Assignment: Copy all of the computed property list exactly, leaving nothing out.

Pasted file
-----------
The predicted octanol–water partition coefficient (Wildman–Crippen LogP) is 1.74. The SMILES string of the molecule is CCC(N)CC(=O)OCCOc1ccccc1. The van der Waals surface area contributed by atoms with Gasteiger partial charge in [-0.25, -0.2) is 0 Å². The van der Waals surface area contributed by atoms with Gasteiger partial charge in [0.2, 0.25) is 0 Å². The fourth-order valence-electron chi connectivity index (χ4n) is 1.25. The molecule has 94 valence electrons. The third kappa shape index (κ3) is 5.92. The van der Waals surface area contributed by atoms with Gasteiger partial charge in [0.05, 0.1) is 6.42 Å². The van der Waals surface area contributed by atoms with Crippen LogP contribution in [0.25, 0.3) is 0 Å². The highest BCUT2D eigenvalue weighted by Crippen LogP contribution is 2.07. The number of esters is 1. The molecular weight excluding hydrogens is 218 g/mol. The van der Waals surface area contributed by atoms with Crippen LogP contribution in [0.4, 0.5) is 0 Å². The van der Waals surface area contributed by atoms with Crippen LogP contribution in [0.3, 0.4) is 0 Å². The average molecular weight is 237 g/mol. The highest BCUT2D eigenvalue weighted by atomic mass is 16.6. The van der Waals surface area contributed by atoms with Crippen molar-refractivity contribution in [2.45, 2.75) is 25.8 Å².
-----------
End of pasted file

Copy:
The predicted octanol–water partition coefficient (Wildman–Crippen LogP) is 1.74. The SMILES string of the molecule is CCC(N)CC(=O)OCCOc1ccccc1. The van der Waals surface area contributed by atoms with Gasteiger partial charge in [-0.25, -0.2) is 0 Å². The van der Waals surface area contributed by atoms with Gasteiger partial charge in [0.2, 0.25) is 0 Å². The fourth-order valence-electron chi connectivity index (χ4n) is 1.25. The molecule has 94 valence electrons. The third kappa shape index (κ3) is 5.92. The van der Waals surface area contributed by atoms with Gasteiger partial charge in [0.05, 0.1) is 6.42 Å². The van der Waals surface area contributed by atoms with Crippen LogP contribution in [0.25, 0.3) is 0 Å². The highest BCUT2D eigenvalue weighted by Crippen LogP contribution is 2.07. The number of esters is 1. The molecular weight excluding hydrogens is 218 g/mol. The van der Waals surface area contributed by atoms with Crippen LogP contribution in [0.4, 0.5) is 0 Å². The van der Waals surface area contributed by atoms with Crippen LogP contribution in [0.3, 0.4) is 0 Å². The average molecular weight is 237 g/mol. The highest BCUT2D eigenvalue weighted by atomic mass is 16.6. The van der Waals surface area contributed by atoms with Crippen molar-refractivity contribution in [2.45, 2.75) is 25.8 Å².